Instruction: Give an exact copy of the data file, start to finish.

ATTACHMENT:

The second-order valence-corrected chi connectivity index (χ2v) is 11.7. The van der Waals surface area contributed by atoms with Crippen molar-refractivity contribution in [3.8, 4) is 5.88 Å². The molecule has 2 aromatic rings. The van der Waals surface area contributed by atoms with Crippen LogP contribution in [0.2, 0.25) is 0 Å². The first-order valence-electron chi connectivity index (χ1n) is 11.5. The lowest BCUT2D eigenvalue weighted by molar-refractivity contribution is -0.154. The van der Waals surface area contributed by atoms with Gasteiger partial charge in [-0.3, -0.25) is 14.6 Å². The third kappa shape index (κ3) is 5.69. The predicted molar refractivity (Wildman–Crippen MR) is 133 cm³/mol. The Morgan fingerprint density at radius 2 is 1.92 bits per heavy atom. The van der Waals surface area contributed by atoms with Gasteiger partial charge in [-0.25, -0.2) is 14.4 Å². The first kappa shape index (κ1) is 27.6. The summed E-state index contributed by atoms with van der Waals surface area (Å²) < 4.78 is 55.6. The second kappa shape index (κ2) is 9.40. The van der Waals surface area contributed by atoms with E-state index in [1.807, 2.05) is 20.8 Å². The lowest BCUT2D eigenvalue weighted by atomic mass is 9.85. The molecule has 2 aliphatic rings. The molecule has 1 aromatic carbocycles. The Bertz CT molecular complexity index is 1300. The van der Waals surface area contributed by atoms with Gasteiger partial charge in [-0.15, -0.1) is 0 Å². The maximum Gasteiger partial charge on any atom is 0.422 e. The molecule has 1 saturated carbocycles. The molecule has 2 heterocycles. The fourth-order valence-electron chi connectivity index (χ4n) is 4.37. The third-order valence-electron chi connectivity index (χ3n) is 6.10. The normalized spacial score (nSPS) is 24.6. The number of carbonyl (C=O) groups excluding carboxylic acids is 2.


The second-order valence-corrected chi connectivity index (χ2v) is 11.7. The van der Waals surface area contributed by atoms with Crippen molar-refractivity contribution in [3.8, 4) is 5.88 Å². The molecule has 2 aromatic rings. The van der Waals surface area contributed by atoms with Crippen LogP contribution in [0.2, 0.25) is 0 Å². The first-order valence-electron chi connectivity index (χ1n) is 11.5. The lowest BCUT2D eigenvalue weighted by molar-refractivity contribution is -0.154. The van der Waals surface area contributed by atoms with Gasteiger partial charge in [-0.3, -0.25) is 14.6 Å². The third kappa shape index (κ3) is 5.69. The predicted molar refractivity (Wildman–Crippen MR) is 133 cm³/mol. The Morgan fingerprint density at radius 2 is 1.92 bits per heavy atom. The van der Waals surface area contributed by atoms with Gasteiger partial charge in [-0.25, -0.2) is 14.4 Å². The first kappa shape index (κ1) is 27.6. The summed E-state index contributed by atoms with van der Waals surface area (Å²) < 4.78 is 55.6. The second kappa shape index (κ2) is 9.40. The van der Waals surface area contributed by atoms with E-state index in [1.807, 2.05) is 20.8 Å². The lowest BCUT2D eigenvalue weighted by atomic mass is 9.85. The molecule has 2 aliphatic rings. The molecule has 1 aromatic carbocycles. The Bertz CT molecular complexity index is 1300. The van der Waals surface area contributed by atoms with Gasteiger partial charge in [-0.15, -0.1) is 0 Å². The maximum Gasteiger partial charge on any atom is 0.422 e. The molecule has 1 saturated carbocycles. The molecule has 2 heterocycles. The fourth-order valence-electron chi connectivity index (χ4n) is 4.37. The third-order valence-electron chi connectivity index (χ3n) is 6.10. The normalized spacial score (nSPS) is 24.6. The number of carbonyl (C=O) groups excluding carboxylic acids is 2.